Md. ethics questions are raised Senator denies deliberate violation of finance rules


State Sen. Timothy R. Ferguson, a Republican who represents Carroll and Frederick counties, denied yesterday that he has deliberately violated General Assembly campaign finance rules by distributing a fund-raising letter and accepting contributions during the legislative session.

Mr. Ferguson, who said he has been "raked over the coals," has come under fire for a fund-raising letter postmarked Jan. 24, more than two weeks after the legislative session began. He also has received $340 in campaign contributions this session.

General Assembly guidelines urge lawmakers not to hold fund-raisers during the 90-day session and not to sell tickets during the session for later fund-raisers.

A memorandum reminding lawmakers of the policy was handed out the first day of the session.

Mr. Ferguson said he was aware of the guidelines and sent letters to supporters weeks before the session began. The letters asked supporters for $15 donations to help retire Mr. Ferguson's $16,000 campaign debt.

"I did everything right," Mr. Ferguson said. "I walked the straight and narrow. No commission has talked to me about it. I'm an honest guy or I wouldn't be so broke after the election. I believe the good people of Frederick and Carroll counties will give me the benefit of the doubt."

Mr. Ferguson said he had no idea why one letter had a Jan. 24 postmark. He said he believed the letters were mailed in bulk from Mount Airy in December.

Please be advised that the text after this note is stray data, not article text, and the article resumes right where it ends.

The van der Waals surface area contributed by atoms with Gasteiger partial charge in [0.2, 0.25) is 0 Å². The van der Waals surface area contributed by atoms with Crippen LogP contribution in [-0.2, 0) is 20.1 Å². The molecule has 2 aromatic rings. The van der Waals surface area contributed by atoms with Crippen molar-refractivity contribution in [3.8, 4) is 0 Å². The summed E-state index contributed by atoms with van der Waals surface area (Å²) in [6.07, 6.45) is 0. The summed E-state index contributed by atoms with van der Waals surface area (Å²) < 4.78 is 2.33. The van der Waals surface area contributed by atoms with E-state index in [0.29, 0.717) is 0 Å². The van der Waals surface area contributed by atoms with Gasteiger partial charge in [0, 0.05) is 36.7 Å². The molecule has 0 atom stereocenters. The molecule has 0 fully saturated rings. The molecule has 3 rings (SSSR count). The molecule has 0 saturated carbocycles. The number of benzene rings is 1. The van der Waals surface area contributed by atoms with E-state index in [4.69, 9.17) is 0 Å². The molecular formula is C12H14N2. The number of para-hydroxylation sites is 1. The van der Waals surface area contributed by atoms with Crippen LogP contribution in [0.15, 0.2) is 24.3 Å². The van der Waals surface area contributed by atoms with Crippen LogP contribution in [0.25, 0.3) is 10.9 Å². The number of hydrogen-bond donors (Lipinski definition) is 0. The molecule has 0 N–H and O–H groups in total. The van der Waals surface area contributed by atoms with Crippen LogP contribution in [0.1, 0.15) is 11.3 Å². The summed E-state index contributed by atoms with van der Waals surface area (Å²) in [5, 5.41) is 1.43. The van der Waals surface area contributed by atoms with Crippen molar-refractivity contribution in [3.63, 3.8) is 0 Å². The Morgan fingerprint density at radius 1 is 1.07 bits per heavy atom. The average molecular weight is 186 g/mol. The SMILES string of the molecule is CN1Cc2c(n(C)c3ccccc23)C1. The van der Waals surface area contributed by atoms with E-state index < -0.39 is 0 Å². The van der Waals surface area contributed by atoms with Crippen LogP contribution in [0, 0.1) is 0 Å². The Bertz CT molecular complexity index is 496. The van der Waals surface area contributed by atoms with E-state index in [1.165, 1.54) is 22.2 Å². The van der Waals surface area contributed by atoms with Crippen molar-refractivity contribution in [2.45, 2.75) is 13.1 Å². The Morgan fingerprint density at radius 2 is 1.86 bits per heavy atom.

"Perhaps it was a bulk-mailing mistake," he said. "I don't know how it happened. We certainly mailed them out weeks before the session started. They only found one that was postmarked after the session began."

Mr. Ferguson said he wasn't aware he was not allowed during the session to accept contributions solicited beforehand. A spokesman for the Joint Committee on Legislative Ethics refused to discuss the issue, noting that such dealings are confidential.

Senate President Thomas V. Mike Miller Jr., a Prince George's County Democrat, saw the letter Tuesday and said he was "shocked that a senator would send a letter out over his signature two weeks after the session began."

"It's a mistake," Mr. Miller said. "I thought everyone had known that you don't take money the same time you're passing laws. It's basic common sense, but mistakes do happen."

Sen. Larry E. Haines, a Republican who is chairman of the Carroll delegation, said he was unaware of Mr. Ferguson's predicament but said it was possible for bulk mailings to arrive at their destinations two or three weeks afterward. "Bulk rate does take quite a long time," he said. "I don't know. It could have been the problem. He could have been sending out prior to the session and they got caught up in the mail." Mr. Haines said the legislature's fund-raising policy has prompted him to hold his annual Orioles bullpen fund-raiser in late May, to allow time for guests to receive invitations.

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